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President for Life? Trump Likes It. So Did Alexander Hamilton

By Joe Rothstein — March 5, 2018

A President for life? Something Americans would ever accept? Don’t be too quick to dismiss the possibility just because Donald Trump is musing about it.

Start with those who don’t care enough to vote. They average 45% of all eligible voters over the last four presidential elections. Of those who did vote in 2016, recent polls show that 80% of Trump voters would stick with him again in 2020. That’s 52 million Americans.

Would they support Trump for longer if they could? What more could he possibly do that would shake their faith? Moral decadence, misogyny, financial self-dealing, nepotism, possible collusion with Russia and animosity to our allies, lying, racism, almost as much time spent playing golf than on the job, decision-making by TV commentary, failure to disclose taxes and finances, association with mobsters and mafiosos. Name a minimal standard we’ve required our presidents to meet. Trump’s violated all of them.

And that’s just his personal behavior. Through his appointments and executive action he’s reversing protections put in place over the past hundred or more years for workers, consumers, students, the environment, minorities, the poor, the elderly, Social Security, Medicare, Medicaid, and retirement pensions.

And 52 million Americans say they would sign up for four more years of it.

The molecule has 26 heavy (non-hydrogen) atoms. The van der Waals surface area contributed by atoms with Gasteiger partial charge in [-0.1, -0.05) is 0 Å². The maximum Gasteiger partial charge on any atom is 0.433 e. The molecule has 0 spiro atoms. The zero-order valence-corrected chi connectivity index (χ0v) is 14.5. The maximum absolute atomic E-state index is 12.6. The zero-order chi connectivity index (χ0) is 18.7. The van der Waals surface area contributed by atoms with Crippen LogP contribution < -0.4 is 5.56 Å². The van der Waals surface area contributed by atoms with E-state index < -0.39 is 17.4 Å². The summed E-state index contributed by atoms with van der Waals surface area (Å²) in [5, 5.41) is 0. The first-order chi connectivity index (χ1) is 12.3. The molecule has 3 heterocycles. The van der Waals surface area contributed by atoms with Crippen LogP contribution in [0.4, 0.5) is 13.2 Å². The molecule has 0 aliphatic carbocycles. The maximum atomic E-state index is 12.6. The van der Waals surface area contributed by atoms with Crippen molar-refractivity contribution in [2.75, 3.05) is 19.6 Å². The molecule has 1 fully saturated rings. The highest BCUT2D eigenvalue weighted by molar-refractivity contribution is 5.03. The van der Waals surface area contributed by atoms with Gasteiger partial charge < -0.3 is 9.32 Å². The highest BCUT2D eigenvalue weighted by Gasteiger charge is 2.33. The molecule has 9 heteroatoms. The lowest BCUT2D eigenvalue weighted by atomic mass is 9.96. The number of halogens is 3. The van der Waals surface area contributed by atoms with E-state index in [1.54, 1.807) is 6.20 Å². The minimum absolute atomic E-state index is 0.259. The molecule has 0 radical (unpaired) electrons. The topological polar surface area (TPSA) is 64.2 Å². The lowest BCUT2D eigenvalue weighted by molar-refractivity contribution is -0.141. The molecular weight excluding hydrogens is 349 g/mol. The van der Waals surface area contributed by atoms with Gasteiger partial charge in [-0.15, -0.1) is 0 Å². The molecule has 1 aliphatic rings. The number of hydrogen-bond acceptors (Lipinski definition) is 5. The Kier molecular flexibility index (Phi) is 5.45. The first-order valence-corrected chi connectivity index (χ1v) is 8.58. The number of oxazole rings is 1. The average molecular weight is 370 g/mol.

Add those 52 million to 115 million or so who don’t vote at all and you have about 65% of the American public who could be open to, or indifferent to, removing the twenty-second amendment of the Constitution that limits a president to two terms. That would require action by Congress and approval by 38 state legislatures. As of this writing, Republicans control both houses of the legislature in 32 states. On another track, 34 states could trigger a call for a constitutional convention. Twenty-eight states already have. Maine currently is debating whether to be the 29th.

All those newly enamored with the celebrity of Alexander Hamilton may be surprised to learn that both he and James Madison favored making the presidency a lifetime appointment. Yes, appointment, not election. By electoral college, not a vote of the people.

George Washington voluntarily stepped down after eight years as president, starting a tradition that lasted until Franklin Roosevelt’s four terms. Roosevelt literally WAS president for life, dying while in office. His last two terms reflected the public’s decision to keep Roosevelt in the White House to guide us through the national emergency of World War II.

Are we there again? In an emergency situation? This time in a place where the checks and balances of a 1787 Constitution seem to have paralyzed governance required to cope with 21st century threats?

The president’s approval rating is only at 40% or less. But that’s double the approval rating of Congress, a result of critical problems stacking up unresolved in the nation’s inbox. The growing wealth gap, the continuing crisis in our health system, perilous weakening of retirement security, increasing devastation from a warming planet, a renewed nuclear weapons threat, crumbling infrastructure, ever-higher personal and national debt. Our political system can’t even keep military assault weapons out of the hands of children and known mentally ill.